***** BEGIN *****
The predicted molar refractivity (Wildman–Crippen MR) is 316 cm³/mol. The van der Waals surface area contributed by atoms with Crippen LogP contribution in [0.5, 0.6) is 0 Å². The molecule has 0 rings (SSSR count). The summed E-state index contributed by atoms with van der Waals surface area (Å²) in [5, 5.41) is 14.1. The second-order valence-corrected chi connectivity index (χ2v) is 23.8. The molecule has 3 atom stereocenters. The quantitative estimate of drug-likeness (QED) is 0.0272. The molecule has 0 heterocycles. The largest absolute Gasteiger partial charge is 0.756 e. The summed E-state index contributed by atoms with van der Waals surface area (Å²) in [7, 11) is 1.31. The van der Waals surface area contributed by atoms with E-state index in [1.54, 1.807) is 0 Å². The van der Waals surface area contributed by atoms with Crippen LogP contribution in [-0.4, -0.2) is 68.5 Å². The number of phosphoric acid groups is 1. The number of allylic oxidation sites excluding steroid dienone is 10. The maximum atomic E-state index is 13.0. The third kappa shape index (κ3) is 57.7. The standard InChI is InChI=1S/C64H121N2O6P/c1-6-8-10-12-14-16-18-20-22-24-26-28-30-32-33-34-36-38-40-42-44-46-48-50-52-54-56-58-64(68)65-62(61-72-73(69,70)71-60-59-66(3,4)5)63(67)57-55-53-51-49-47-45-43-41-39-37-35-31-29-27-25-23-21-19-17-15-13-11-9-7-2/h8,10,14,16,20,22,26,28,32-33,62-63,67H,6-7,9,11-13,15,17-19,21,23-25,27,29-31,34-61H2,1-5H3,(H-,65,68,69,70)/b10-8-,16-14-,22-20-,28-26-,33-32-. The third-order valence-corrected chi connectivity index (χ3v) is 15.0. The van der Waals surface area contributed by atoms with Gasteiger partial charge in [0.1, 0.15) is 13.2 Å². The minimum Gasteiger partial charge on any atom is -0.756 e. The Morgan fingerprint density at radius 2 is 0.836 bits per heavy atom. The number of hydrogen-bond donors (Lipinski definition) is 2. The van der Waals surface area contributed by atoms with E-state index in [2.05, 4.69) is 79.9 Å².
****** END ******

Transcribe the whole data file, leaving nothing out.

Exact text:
The predicted molar refractivity (Wildman–Crippen MR) is 316 cm³/mol. The van der Waals surface area contributed by atoms with Crippen LogP contribution in [0.5, 0.6) is 0 Å². The molecule has 0 rings (SSSR count). The summed E-state index contributed by atoms with van der Waals surface area (Å²) in [5, 5.41) is 14.1. The second-order valence-corrected chi connectivity index (χ2v) is 23.8. The molecule has 3 atom stereocenters. The quantitative estimate of drug-likeness (QED) is 0.0272. The molecule has 0 heterocycles. The largest absolute Gasteiger partial charge is 0.756 e. The summed E-state index contributed by atoms with van der Waals surface area (Å²) in [7, 11) is 1.31. The van der Waals surface area contributed by atoms with E-state index in [1.54, 1.807) is 0 Å². The van der Waals surface area contributed by atoms with Crippen LogP contribution in [-0.4, -0.2) is 68.5 Å². The number of phosphoric acid groups is 1. The number of allylic oxidation sites excluding steroid dienone is 10. The maximum atomic E-state index is 13.0. The third kappa shape index (κ3) is 57.7. The standard InChI is InChI=1S/C64H121N2O6P/c1-6-8-10-12-14-16-18-20-22-24-26-28-30-32-33-34-36-38-40-42-44-46-48-50-52-54-56-58-64(68)65-62(61-72-73(69,70)71-60-59-66(3,4)5)63(67)57-55-53-51-49-47-45-43-41-39-37-35-31-29-27-25-23-21-19-17-15-13-11-9-7-2/h8,10,14,16,20,22,26,28,32-33,62-63,67H,6-7,9,11-13,15,17-19,21,23-25,27,29-31,34-61H2,1-5H3,(H-,65,68,69,70)/b10-8-,16-14-,22-20-,28-26-,33-32-. The third-order valence-corrected chi connectivity index (χ3v) is 15.0. The van der Waals surface area contributed by atoms with Gasteiger partial charge in [0.1, 0.15) is 13.2 Å². The minimum Gasteiger partial charge on any atom is -0.756 e. The Morgan fingerprint density at radius 2 is 0.836 bits per heavy atom. The number of hydrogen-bond donors (Lipinski definition) is 2. The van der Waals surface area contributed by atoms with E-state index in [2.05, 4.69) is 79.9 Å².